“The difficulty of doing tax reform in the context of the Biden discussions is pretty obvious. It's a big, comprehensive subject,” McConnell said June 14, referring to talks between Vice President Biden and Capitol Hill lawmakers on the debt ceiling, which President Obama has since joined directly. McConnell said tax subsidies should be addressed in a broad tax-reform bill.

“You'd look at preferences and subsidies and rates and all of that together. I would be surprised, frankly, if we get into the tax issue in the ... Biden discussions leading to a vote on the debt ceiling,” McConnell said.

But Sen. John CornynJohn CornynTrump wall faces skepticism on border No Congress members along Mexico border support funding Trump's wall Obama-linked group launches ads targeting Republicans on immigration MORE (R-Texas), who heads the Senate Republicans’ political campaign arm, told reporters Wednesday that he would be open to killing the ethanol subsidy in a debt-reduction plan. “I wouldn’t be opposed to that,” he said.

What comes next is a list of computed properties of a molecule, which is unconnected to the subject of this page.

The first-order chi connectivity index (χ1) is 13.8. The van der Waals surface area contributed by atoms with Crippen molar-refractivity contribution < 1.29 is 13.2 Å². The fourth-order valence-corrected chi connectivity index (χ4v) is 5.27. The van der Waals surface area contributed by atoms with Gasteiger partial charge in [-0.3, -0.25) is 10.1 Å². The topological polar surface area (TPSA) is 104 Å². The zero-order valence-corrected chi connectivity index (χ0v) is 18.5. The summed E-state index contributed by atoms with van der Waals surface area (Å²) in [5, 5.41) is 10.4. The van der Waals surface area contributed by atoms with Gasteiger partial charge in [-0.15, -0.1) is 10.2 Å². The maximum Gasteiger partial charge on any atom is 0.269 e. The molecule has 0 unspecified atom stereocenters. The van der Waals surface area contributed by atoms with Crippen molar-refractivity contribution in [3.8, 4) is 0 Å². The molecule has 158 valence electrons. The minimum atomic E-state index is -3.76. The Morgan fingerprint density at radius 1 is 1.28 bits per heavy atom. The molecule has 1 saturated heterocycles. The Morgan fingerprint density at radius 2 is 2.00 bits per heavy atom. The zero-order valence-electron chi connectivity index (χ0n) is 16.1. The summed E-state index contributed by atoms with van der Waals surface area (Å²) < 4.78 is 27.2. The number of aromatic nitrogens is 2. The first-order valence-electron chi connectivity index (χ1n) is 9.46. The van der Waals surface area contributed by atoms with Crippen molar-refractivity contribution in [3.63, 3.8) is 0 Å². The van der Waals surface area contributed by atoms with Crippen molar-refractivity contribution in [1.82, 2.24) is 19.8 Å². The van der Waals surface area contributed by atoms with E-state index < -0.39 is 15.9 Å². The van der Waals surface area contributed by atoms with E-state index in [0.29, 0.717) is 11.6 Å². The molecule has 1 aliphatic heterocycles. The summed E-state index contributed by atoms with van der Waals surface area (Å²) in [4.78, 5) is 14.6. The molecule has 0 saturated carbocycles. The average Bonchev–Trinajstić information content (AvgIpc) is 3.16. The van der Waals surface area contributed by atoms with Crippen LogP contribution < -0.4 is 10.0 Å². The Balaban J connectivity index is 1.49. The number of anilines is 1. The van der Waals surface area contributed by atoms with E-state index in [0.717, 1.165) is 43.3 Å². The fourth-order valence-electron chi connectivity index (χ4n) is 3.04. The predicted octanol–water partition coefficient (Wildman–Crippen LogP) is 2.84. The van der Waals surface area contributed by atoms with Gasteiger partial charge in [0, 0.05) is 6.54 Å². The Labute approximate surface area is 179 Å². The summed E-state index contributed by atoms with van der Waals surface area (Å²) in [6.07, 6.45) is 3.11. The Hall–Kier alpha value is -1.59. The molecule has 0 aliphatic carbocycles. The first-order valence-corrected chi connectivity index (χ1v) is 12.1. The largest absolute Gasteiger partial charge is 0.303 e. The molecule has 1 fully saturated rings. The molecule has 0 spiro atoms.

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Cornyn, however, then highlighted the GOP push to win major spending cuts, and expressed doubt that tax revenues could be addressed in the deficit talks. “I just don’t know if there is enough time to do it in a responsible way,” he said.   

Sen. Lamar AlexanderLamar AlexanderGroups warn of rural health 'crisis' under ObamaCare repeal Trump’s Army pick faces tough confirmation fight Trump faces risky ObamaCare choice MORE (R-Tenn.) has called for examining a range of "unwarranted" energy-related tax breaks, but has similarly expressed doubt about tackling the issue in the deficit talks.

But Schumer sought to emphasize that some Republicans have acknowledged the need to address revenues in a wider budget package, citing the bipartisan “Gang of Six” senators — which Sen. Tom CoburnTom CoburnFreedom Caucus saved Paul Ryan's job: GOP has promises to keep Don't be fooled: Carper and Norton don't fight for DC Coburn: Trump's tweets aren't presidential MORE (R-Okla.) later abandoned — that explored a mix of spending cuts and tax revenues.

He cast McConnell’s position as fealty to Americans for Tax Reform President Grover Norquist, who argues that any reductions in tax credits or deductions should be matched with cutting tax rates.